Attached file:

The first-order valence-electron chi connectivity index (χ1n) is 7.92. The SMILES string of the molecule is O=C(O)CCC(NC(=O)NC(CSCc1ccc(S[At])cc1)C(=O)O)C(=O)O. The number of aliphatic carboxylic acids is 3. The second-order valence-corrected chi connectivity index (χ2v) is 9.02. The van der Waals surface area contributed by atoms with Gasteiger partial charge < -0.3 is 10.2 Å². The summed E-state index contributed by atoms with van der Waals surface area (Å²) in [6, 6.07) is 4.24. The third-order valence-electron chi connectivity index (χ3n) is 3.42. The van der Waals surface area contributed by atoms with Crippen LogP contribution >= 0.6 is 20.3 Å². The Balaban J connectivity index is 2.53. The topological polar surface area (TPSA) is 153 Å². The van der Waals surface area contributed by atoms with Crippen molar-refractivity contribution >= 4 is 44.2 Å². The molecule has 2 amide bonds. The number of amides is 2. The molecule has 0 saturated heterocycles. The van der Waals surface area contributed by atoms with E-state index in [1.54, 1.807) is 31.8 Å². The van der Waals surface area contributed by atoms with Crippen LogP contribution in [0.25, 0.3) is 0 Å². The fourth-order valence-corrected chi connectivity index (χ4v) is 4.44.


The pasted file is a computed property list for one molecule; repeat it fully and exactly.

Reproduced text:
The first-order valence-electron chi connectivity index (χ1n) is 7.92. The SMILES string of the molecule is O=C(O)CCC(NC(=O)NC(CSCc1ccc(S[At])cc1)C(=O)O)C(=O)O. The number of aliphatic carboxylic acids is 3. The second-order valence-corrected chi connectivity index (χ2v) is 9.02. The van der Waals surface area contributed by atoms with Gasteiger partial charge < -0.3 is 10.2 Å². The summed E-state index contributed by atoms with van der Waals surface area (Å²) in [6, 6.07) is 4.24. The third-order valence-electron chi connectivity index (χ3n) is 3.42. The van der Waals surface area contributed by atoms with Crippen LogP contribution >= 0.6 is 20.3 Å². The Balaban J connectivity index is 2.53. The topological polar surface area (TPSA) is 153 Å². The van der Waals surface area contributed by atoms with Crippen molar-refractivity contribution >= 4 is 44.2 Å². The molecule has 2 amide bonds. The number of amides is 2. The molecule has 0 saturated heterocycles. The van der Waals surface area contributed by atoms with E-state index in [1.54, 1.807) is 31.8 Å². The van der Waals surface area contributed by atoms with Crippen LogP contribution in [0.25, 0.3) is 0 Å². The fourth-order valence-corrected chi connectivity index (χ4v) is 4.44.